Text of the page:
Cyberspace Solarium update finds much work to be done
The U.S. government “has a lot of work ahead” of it to implement key recommendations designed to boost the country’s digital defenses, a congressionally-chartered panel warned on Thursday.
The Cyberspace Solarium Commission issued an “implementation” review evaluating the successes in completing the 82 recommendations proposed in the panel’s original report, which was published in March 2020.
“We understand that many of the remaining recommendations are not low-hanging fruit; we need to keep climbing to get many of them done,” the report states. “Many critical recommendations are not implemented yet, but that does not mean we intend to write them off as a loss and move on.”
To date, 75 percent of the commission’s initial policy suggestions have been implemented or are on track to be implemented.
Last year’s defense policy bill alone implemented 25 of the panel’s recommendations, including creating a National Cyber Director, requiring a force structure assessment of U.S. Cyber Command’s Cyber Mission Force and establishing a joint cyber planning office within the Homeland Security Department.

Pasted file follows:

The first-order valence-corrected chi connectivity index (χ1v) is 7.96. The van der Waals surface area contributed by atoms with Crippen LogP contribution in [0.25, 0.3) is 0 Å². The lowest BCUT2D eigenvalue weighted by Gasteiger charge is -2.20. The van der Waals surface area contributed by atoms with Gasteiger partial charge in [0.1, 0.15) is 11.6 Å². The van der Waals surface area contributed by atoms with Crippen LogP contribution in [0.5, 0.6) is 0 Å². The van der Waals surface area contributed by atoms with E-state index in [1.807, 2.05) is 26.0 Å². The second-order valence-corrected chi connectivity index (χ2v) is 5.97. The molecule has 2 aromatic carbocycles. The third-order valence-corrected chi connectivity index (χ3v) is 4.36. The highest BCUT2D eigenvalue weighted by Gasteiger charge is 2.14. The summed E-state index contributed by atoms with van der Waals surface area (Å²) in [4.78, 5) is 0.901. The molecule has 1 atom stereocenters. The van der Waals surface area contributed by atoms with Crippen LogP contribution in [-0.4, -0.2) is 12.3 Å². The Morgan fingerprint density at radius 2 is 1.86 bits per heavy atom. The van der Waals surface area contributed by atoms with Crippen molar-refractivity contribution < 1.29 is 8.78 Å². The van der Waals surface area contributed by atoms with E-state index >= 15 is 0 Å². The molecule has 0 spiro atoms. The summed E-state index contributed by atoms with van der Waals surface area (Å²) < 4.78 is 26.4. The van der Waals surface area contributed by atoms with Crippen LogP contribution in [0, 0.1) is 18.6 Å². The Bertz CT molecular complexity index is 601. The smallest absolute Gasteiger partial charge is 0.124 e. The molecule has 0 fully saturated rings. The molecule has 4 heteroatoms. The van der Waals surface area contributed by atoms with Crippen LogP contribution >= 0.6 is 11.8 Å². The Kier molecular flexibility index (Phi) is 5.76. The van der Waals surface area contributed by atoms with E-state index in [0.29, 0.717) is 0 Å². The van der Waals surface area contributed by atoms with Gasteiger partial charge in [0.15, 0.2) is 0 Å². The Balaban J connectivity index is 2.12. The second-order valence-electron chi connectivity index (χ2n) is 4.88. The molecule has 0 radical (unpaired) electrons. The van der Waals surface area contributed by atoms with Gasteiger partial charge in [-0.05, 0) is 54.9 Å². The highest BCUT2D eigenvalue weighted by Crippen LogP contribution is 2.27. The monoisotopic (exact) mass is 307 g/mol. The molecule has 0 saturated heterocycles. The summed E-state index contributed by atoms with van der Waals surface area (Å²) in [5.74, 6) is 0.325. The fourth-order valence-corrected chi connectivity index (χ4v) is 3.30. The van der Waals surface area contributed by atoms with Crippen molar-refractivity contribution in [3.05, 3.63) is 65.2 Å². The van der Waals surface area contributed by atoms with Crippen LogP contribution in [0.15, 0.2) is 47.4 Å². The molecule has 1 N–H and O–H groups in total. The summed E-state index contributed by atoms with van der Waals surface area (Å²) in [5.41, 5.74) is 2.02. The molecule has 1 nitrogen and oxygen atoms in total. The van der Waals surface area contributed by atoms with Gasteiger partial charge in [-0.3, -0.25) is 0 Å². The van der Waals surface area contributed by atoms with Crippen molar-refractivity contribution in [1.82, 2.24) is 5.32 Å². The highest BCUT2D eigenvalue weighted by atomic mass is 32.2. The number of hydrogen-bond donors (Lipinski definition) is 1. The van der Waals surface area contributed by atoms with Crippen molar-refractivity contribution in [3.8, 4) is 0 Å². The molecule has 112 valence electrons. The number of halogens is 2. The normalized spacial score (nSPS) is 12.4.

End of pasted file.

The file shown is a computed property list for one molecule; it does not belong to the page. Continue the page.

Other ideas, like the Cyber Response and Recovery Fund, were included in the Senate’s massive infrastructure spending package that the chamber approved this week.
Despite those successes, some major proposals have been left unresolved, like creating dedicated congressional cyber committees or enacting a national data security and privacy protection law.
“In the most difficult of cases, implementation may not be possible without significant shifts in opinion from major stakeholders,” the commission’s report states. “As major cybersecurity incidents continue to stack up, such a shift is not impossible.”
“Over the past year, this commission has helped the country take considerable steps to strengthen its cyber defenses. But as recent cyberattacks have made clear, our work is not yet done,” Rep. Mike Gallagher (R-Wisc.), the panel’s co-chair, said in a statement.
“Today at the halfway point, we are asking everyone to keep going strong as we work together to make cyberspace safer for Americans,” said Sen. Angus King (I-ME), the Cyberspace Solarium’s other co-chair.